Renault has got the inlet in the middle of the wing in the top surface and its also got two outer inlets, which equalises the air in the chamber of the wing so you've got decent airflow to the main slot gap. It's very elegantly done and heralds a whole new family of rear wings that are made possible by the F-duct - until the concept is outlawed by changes to the regulations next year!
Renault is probably the first team to do it well. Mercedes has done something similar, but not quite as well. The theory is the same, but it hasn't exploited the concept as well.
Renault has done a lot of very good work aerodynamically recently, and the rear wing is another example of how good a grasp the team has of the airflow. For the first time in a while, Renault is trend-setting.
McLaren has struggled since it introduced the exhaust-blown diffuser package in Friday practice at Silverstone, an upgrade that some thought would allow it to overhaul Red Bull. To adapt your car to include this concept when you have designed it around a conventional diffuser is not an easy task. Unless you introduce a whole new diffuser package, and I haven't seen that on many of the cars, there's a danger that you will overwork the diffuser, which will give you little benefit.
To adapt your exhaust mid-season to work with your diffuser and to get it to work consistently with the throttle open and closed is difficult.
I also don't believe that there's as much performance to be had in the diffuser working better as there is in filling up the void behind the rear tyre, which is where you would normally be channelling the air. That will reduce the drag of the car and also help the diffuser work better. If you change your exhaust position and expect the diffuser and the whole package to work better you are probably being optimistic - that's why we are seeing people taking packages on and off like this. Ferrari took a while to achieve this, and seems to be doing well with it, but I believe that the front wing is playing a bigger part in this improvement in performance .
There is an intrinsic advantage in getting the exhaust gases out lower, because if they are coming out higher they will interfere with the beam wing and the main part of the rear wing. There are some negatives that you reduce by lowering the exhaust outlets, but there aren't that many positives to be had!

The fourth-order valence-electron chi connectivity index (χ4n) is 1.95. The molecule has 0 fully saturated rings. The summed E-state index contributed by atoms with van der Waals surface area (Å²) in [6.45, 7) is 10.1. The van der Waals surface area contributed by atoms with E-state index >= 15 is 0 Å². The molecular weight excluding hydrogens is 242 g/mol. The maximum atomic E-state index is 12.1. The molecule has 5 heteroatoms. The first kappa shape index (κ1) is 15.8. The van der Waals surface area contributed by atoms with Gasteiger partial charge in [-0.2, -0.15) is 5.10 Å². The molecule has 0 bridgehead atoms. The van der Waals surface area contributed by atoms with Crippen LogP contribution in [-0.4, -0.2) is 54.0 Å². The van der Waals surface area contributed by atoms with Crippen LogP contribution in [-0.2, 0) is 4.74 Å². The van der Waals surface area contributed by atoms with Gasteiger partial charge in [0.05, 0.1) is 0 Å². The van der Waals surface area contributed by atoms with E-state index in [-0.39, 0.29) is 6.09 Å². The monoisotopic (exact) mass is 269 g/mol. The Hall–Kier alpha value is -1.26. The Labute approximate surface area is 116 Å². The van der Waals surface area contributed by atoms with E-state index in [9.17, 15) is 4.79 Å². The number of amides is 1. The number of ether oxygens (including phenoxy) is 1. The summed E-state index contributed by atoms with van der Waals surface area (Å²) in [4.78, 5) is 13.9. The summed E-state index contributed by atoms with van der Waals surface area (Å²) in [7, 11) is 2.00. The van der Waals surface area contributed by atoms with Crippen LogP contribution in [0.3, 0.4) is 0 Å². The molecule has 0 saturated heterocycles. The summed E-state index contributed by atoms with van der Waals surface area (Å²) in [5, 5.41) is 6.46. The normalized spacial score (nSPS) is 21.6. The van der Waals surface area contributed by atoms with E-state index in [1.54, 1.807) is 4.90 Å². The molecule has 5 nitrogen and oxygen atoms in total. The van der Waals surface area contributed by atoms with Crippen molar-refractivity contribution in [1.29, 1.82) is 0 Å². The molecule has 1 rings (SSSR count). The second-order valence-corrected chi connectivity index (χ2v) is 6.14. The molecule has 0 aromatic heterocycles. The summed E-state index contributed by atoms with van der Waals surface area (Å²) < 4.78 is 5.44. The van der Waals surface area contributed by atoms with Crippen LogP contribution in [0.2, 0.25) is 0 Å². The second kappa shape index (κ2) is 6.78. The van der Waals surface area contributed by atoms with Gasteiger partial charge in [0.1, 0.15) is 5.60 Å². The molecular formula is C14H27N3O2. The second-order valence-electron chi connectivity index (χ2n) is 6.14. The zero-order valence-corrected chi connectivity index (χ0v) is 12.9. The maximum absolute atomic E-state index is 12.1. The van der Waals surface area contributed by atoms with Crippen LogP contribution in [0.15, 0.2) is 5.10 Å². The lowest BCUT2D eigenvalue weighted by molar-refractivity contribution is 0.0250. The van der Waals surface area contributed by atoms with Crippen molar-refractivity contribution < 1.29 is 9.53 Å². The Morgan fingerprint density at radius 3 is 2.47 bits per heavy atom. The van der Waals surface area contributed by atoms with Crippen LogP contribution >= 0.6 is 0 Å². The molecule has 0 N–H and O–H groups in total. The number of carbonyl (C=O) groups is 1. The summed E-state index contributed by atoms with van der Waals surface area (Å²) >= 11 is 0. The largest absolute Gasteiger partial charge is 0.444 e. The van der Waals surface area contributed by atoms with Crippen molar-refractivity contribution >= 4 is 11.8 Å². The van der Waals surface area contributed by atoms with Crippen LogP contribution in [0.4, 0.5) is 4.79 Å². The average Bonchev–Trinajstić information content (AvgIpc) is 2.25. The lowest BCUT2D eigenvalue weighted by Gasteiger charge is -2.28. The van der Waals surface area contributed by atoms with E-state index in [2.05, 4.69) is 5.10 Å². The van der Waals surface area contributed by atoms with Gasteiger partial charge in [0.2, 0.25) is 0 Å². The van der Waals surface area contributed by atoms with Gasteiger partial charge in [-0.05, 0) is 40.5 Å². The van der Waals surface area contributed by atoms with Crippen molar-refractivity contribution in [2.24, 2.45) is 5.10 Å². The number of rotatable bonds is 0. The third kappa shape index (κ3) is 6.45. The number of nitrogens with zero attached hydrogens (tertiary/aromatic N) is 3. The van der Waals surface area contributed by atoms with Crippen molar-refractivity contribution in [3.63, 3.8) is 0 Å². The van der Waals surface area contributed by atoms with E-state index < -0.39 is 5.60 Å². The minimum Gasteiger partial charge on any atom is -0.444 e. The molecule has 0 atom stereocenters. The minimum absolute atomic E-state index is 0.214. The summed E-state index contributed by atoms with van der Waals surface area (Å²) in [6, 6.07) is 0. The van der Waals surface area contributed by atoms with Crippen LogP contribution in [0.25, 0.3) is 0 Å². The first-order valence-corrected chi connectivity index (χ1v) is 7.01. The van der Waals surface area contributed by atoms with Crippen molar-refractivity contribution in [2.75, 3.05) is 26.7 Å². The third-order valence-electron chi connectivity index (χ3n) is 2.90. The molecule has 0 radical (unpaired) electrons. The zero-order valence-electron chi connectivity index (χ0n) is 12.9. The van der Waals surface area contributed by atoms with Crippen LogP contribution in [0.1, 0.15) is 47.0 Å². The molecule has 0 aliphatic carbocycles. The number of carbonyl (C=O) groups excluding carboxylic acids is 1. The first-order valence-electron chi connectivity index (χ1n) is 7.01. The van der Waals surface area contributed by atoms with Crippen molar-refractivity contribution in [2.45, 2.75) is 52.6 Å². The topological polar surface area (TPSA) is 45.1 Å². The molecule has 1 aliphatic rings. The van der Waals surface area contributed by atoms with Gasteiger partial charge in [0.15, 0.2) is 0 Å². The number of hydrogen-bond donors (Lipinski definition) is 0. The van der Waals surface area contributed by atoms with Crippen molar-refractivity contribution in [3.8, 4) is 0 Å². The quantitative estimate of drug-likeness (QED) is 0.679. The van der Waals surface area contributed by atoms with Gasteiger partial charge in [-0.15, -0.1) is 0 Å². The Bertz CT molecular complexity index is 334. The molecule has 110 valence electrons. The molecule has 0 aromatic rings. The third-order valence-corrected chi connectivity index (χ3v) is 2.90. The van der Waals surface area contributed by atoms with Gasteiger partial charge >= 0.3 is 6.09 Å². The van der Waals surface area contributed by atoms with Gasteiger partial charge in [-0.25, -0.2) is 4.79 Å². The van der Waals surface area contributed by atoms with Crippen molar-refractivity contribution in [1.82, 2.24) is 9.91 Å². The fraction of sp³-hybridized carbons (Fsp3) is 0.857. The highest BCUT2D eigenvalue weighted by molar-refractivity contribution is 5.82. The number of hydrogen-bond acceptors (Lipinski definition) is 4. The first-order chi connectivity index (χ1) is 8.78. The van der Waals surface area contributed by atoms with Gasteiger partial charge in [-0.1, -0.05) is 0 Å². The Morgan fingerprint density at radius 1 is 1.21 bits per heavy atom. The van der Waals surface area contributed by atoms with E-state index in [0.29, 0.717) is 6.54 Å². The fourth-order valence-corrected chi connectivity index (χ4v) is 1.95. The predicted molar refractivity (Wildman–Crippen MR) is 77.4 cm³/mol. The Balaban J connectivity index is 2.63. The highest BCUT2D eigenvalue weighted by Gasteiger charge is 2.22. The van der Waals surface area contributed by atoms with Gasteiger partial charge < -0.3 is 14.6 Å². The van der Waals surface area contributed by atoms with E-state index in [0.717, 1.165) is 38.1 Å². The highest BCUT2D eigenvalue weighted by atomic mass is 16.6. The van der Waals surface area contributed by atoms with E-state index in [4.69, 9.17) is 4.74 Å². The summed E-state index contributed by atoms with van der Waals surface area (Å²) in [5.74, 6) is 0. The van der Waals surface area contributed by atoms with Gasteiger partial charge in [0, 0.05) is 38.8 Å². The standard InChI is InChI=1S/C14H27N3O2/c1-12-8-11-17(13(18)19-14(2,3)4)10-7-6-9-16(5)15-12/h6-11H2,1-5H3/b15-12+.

There was talk that McLaren was expecting to get something like seven-tenths of a second a lap out of the diffuser, but to talk about that kind of increase is akin to Zimbabwean inflation! You just can't find that kind of gain - just look at the comparison of last year's lap times to this year's. To change an exhaust and expect that kind of gain is too optimistic.
As to whether it has set McLaren back, you have to bear in mind that anything you do sets you back. Time devoted to a certain concept, whether it's in the design phase, the engineering phase, the manufacturing phase or the track-running phase takes up resources and it has to produce a benefit. McLaren admits that it has been a struggle
to get the best out of this package, and there could still be more to come.
I don't think that any team has been caused any problems by introducing the exhaust-blown diffuser, even though it seems that, in McLaren's case, the on-track benefit hasn't matched the windtunnel benefit. The key is not just putting a package on the car, it's about understanding it. Ferrari seems to have got to grips with it better, perhaps through a combination of more realistic expectations and better simulation.
The fact is that McLaren appears to be going backwards, and needs to react soon to keep its championship hopes alive.